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Roof Collapse Halts Tiger Woods-Rory McIlroy Virtual Golf League—Delayed To 2025

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A power outage that caused a partial roof collapse at a 250,000-square-foot arena in Palm Beach, Florida, will force a delay of at least a year to the start of a virtual golf league launched by stars Tiger Woods and Rory McIlroy.

Key Facts

TGL, a new kind of golf league that will see players compete inside an arena and on a simulated golf course, was supposed to see its first match played this January but the debut event will now be delayed until at least 2025.

Named the SoFi Center, the arena built for the league was under construction on the campus of Palm Beach State College when an overnight power outage last week caused the dome to deflate, damaging the roof of the structure, TGL said in a statement.

No injuries were reported from the power outage, but construction timelines, player calendars, the TV broadcasting schedule and other factors all contributed to the decision to delay the start of the inaugural season, the league said.

The SoFi Center is a 250,000-square-foot arena that will accommodate 2,000 fans, a 3,800-square-foot putting surface and a 46-foot by 64-foot screen—about 20 times larger than a standard golf simulator screen.

ESPN in October announced it would televise all 15 regular season matches in the inaugural season of TGL golf, including the semifinal and final matches, and network executive vice president Rosalyn Durant said Monday the plan "has not changed."

Crucial Quote

"While the delay is disappointing, the postponement will allow us to regroup, refocus and return stronger," McIlroy said in a statement.

Key Background

Woods, McIlroy and sports executive Mike McCarley founded TGL in partnership with the PGA in 2022. The season will be made up of 15 two-hour matches played virtually and inside an arena, and 24 players have committed to play in the league including Woods and McIlroy, Justin Thomas, Rickie Fowler, Adam Scott and Xander Schauffele. TGL has six teams based out of Atlanta, Boston, Los Angeles, New York, San Francisco and Jupiter, Florida that will each play five regular season matches per season. Investors in the league include the billionaire founder of Fanatics, Michael Rubin, Liberty Media CEO Greg Maffei and Justin Timberlake, as well as Stephen Curry, Dwyane Wade and Shaquille O'Neal, among other big-name athletes.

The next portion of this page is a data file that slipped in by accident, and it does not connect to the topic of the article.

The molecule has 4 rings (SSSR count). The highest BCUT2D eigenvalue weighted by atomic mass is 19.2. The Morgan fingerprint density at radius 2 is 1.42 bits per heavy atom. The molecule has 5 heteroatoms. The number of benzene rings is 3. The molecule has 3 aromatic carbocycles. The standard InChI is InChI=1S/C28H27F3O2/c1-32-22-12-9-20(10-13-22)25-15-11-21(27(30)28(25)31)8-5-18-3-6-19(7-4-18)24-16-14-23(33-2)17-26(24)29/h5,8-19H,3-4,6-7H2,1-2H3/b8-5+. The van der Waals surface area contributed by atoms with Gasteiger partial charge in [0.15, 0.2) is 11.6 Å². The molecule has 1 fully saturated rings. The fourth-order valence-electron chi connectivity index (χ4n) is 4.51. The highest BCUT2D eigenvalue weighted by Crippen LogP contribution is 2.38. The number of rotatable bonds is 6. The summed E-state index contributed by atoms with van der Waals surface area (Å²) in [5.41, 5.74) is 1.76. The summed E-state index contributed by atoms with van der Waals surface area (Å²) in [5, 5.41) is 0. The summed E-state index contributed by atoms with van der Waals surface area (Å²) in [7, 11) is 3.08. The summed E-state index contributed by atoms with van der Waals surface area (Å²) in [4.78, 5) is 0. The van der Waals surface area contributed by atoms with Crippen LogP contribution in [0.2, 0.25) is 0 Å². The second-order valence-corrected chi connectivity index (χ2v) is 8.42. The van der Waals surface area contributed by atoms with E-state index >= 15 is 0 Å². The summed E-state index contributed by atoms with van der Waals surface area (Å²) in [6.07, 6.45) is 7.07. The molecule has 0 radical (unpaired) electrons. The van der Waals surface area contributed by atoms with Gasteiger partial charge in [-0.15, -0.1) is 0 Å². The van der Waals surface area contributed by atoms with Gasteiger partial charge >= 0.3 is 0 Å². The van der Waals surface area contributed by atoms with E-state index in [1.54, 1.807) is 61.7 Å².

Forbes Valuation

Tiger Woods became a billionaire last year and has an estimated net worth of $1.1 billion. Rory McIlroy was ranked No. 15 on Forbes' list of the world's highest-paid athletes this year, with an estimated 2023 earnings of $80.8 million. TGL is also full of big-money team owners: New York Mets owner Steve Cohen (worth an estimated $19.8 billion as of Monday) owns the league's New York team; Atlanta is owned by Home Depot billionaire Arthur Blank ($7.6 billion); The Fenway Sports Group, led by Red Sox owner John Henry ($5.1 billion), owns the Boston team; investor Alexis Ohanian, his wife, tennis superstar Serena Williams and her sister Venus Williams own the Los Angeles Golf Club; Woods and Philadelphia 76ers’ David Blizter ($2.2 billion) own the Florida team; and Marc Lasry (a hedge fund billionaire worth $2.1 billion), along with Curry, his Golden State Warriors teammate Klay Thompson and former player Andre Iguodala own the San Francisco franchise.

Further Reading

MORE FROM FORBESThe World's Highest-Paid Athletes 2023MORE FROM FORBESESPN Welcomes Virtual Golf: What To Know About Tiger Woods And Rory McIlroy's New Indoor LeagueMORE FROM FORBESUnique Competitive Format Revealed For High-Tech TGL Golf LeagueMORE FROM FORBESTiger Woods Is The Last Team Owner In TGL Prime Time Golf League
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